Texas winter storm halts semiconductor production

Plant closures will further compound automotive supply chain problems

Semiconductor manufacturers have shuttered their Texas production plants this week as a winter storm continues to ravage the state, causing power shortages and rolling blackouts. The shutdowns will worsen an already critical shortage in the semiconductor supply chain.

According to reports, Samsung, which operates two factories in Austin, Texas, has temporarily shut down production there at local authorities’ request. The company began its Austin operation in 1996 with the construction of a $1.3 billion plant. In 2007, Samsung opened a 1.6-million-square-foot, $3.5 billion NAND flash chip facility in Austin.

Dutch chip manufacturer NXP Semiconductors also had to halt production at its two Austin facilities. 

"Austin-area utility providers are prioritizing service to residential areas and for critical health, safety and human services. As a result, electricity and natural gas providers have temporarily suspended service to Austin semiconductor manufacturers, including NXP," NXP Semiconductors said in a statement, adding it was notifying affected customers directly of potential supply disruptions.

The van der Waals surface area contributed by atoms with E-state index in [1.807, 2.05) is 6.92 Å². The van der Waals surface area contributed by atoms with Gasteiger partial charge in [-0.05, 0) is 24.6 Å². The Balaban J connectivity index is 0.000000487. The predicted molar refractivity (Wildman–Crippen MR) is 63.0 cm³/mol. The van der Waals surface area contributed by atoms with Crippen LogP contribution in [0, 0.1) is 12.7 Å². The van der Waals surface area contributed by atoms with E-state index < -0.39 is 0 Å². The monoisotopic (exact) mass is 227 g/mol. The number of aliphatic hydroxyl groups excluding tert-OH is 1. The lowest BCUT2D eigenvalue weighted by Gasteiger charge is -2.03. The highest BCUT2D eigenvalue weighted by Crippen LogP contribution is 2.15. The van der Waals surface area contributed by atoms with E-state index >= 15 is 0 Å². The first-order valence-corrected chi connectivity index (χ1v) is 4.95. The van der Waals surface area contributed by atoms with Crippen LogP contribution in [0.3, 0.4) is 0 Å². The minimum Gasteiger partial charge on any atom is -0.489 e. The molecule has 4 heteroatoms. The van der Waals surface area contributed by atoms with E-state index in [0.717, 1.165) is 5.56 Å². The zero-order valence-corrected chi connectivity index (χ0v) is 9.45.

NXP, a large automotive parts supplier, expanded into Texas via an $11.8 billion merger with Freescale Semiconductor in 2015. 

Infineon, another automotive chip maker, also shut down its Austin plant Tuesday,

Texas has been struggling with an arctic winter storm that’s affected 25 states in the US. Austin declared a state of disaster on February 12, following what it said were the lowest temperatures in decades.

The power emergency began with several power plants going offline in rapid succession. The Electric Reliability Council of Texas, which manages the state’s electricity grid, said it lost about 34,000 megawatts of supply on Monday and declared a level-three emergency. It ordered electrical utilities statewide to cut power demand by about 16,500 megawatts via controlled power outages.

Austin issued an order on Monday for manufacturers to shut down non-essential operations "to the greatest extent possible." The order remains until February 22.

As the power went out, energy demands increased from people trying to stave off the cold. An ice storm in the Austin area on Wednesday added to the problem.

The outages will add to a shortage in semiconductors affecting the US supply chain. The automotive sector is among the hardest-hit sectors, leding several companies to shut down their plants this month. 

Last year, semiconductor revenues fell 0.9% as Congress introduced legislation to bolster the domestic semiconductor industry.

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